Chambers deployed to measure methane emissions from sheep

Methane emissions from sheep are being measured on UK farms to establish which genetics, feed types and systems produce the most.  

The measurements are being taken by trailer-mounted chambers designed in New Zealand for this purpose in a project led by Scotland’s Rural College (SRUC), grant-funded by Innovate UK.

See also: Sheep breeding index reduces methane and betters performance

The portable accumulation chambers (PACs) can predict methane emissions in individual sheep from a variety of systems, including at pasture, as well as in multiple locations.

Air samples are collected and the methane concentration levels analysed.

Nicola Lambe, who is leading the PACs project at SRUC, said there was an urgent need to mitigate greenhouse gas emissions (GHGs) from sheep with more than 1.2 billion sheep in the world producing about 7m tonnes of methane.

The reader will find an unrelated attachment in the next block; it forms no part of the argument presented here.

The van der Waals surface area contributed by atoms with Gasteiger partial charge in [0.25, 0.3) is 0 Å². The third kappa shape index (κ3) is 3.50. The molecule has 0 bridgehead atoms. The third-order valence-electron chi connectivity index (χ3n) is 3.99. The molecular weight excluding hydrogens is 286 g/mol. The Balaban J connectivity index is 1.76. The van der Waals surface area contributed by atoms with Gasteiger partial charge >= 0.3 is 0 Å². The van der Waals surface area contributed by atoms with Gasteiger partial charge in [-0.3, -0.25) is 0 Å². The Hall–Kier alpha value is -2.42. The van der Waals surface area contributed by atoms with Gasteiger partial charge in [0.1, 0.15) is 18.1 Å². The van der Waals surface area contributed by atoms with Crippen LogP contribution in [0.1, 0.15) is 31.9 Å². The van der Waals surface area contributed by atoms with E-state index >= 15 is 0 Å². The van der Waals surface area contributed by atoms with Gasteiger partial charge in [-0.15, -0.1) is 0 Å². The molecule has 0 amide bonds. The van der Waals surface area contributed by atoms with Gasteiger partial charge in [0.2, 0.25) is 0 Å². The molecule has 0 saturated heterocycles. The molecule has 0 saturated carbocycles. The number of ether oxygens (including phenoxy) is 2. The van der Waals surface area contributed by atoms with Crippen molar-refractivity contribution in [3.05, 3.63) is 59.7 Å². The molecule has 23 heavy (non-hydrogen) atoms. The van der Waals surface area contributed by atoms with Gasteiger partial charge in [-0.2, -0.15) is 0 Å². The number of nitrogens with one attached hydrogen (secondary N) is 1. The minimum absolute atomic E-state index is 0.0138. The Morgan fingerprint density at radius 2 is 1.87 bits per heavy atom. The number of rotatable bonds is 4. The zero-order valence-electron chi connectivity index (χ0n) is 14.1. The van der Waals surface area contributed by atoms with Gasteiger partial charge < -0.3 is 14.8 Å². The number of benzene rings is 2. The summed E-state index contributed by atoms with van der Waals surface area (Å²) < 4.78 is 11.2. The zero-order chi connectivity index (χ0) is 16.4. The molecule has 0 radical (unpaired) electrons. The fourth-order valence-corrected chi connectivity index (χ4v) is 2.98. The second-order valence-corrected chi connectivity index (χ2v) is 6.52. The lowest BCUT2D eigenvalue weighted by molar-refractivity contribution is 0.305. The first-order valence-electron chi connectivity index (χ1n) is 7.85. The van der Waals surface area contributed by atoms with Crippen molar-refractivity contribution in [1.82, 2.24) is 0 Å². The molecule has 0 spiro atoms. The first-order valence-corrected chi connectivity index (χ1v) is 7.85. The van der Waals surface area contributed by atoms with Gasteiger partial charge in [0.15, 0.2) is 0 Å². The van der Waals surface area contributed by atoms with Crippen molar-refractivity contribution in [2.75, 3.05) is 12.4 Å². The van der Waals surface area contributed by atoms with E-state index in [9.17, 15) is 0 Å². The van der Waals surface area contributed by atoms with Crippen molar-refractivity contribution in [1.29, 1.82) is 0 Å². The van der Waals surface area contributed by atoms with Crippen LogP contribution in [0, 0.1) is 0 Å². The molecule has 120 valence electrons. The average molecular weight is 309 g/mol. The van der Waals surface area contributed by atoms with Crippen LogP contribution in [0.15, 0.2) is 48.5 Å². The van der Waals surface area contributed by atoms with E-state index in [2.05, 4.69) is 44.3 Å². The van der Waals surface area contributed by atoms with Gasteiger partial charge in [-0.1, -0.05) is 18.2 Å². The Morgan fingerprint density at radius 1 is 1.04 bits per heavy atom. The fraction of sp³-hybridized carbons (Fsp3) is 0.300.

There are few examples of where research is being used to implement breeding strategies to directly tackle these issues, she added.

“This is largely due to the difficulty in recording feed consumption and GHGs on an individual animal basis, especially in grass-based systems,” said Dr Lambe.

“The PACs will play an important role in starting to address this issue.”

The first UK farmer to use the chambers is Rob Hodgkins, who farms 2,500 sheep in Hertfordshire.

He said measuring emissions made environmental and economic sense.

“It will only be a matter of time before consumers will be able to look at labels on packets of meat that shows what they’re buying has come from – for example, a carbon-zero sheep,” said Mr Hodgkins.